Happy Tartan Day! This is actually a North American celebration, beginning in Canada in the 1980s, but adopted in this country thanks to people who recognized that the Declaration of Arbroath (adopted in the Scottish city of Arbroath in the year 1320) is an ancestor of, and model for, the U.S. Declaration of Independence.
So, before I wrap my MacDonald tartan muffler around my neck and go out into the remaining cold of a Chicago April, I’ll tell you a bit about the Declaration of Arbroath.
According to National Records of Scotland (www.nrscotland.gov.uk/research/learning/features/the-declaration-of-arbroath), “The Declaration was written during the long war of independence with England which started with Edward I’s attempt to conquer Scotland in 1296. When the deaths of Alexander III and his granddaughter Margaret, Maid of Norway, left Scotland without a monarch, Edward used the invitation to help choose a successor as an excuse to revive English claims of overlordship. When the Scots resisted, he invaded.”
(Norway? Seriously? I’ll check later! But that’s how deeply the name Margaret goes back in Scottish history, the 13th century.)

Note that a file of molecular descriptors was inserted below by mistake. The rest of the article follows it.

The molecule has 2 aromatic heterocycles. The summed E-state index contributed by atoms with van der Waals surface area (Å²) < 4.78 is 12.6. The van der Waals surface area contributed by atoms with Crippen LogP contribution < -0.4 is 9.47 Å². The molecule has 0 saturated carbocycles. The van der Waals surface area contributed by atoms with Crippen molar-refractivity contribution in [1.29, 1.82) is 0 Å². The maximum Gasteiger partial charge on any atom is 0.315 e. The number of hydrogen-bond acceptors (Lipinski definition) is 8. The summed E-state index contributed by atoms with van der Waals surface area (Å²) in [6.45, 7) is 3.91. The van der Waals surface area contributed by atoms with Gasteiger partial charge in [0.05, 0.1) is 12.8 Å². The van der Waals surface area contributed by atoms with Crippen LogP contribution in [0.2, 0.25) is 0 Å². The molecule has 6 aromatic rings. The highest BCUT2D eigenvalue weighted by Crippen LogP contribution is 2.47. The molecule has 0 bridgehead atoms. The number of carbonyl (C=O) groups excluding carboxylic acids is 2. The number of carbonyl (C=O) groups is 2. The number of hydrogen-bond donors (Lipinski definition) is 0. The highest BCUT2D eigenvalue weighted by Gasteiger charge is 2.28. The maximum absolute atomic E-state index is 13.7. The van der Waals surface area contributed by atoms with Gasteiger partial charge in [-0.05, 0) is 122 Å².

England’s King Edward “refused to allow William Wallace’s victory at Stirling Bridge in 1297 to derail his campaign.” (You remember Stirling Bridge, fellow “Braveheart” watchers — “They can take our lives, but they’ll never take our FREEDOM!” is apocryphal, but still powerful stuff.)
The diplomatic niceties of battling the English, with whom they wouldn’t unite until 16o3 (when James VI of Scotland became James I of Great Britain), and how the declaration was actually meant as a letter to the pope, asking him to acknowledge Scottish independence, can be glossed over at this point as longer than what I want to achieve in this post.
I want to call more attention to the glorious words the barons who put their seals on the declaration put into the document. (Yes, they sealed it. This was so long ago that such things weren’t signed.) Here’s the best part:
“It is in truth not for glory, nor riches, nor honors, that we are fighting, but for freedom — for that alone, which no honest man gives up but with life itself.”
Let freedom ring. Happy Tartan Day!
Margaret Serious has a page on Facebook.
Filed under: Scottish words in English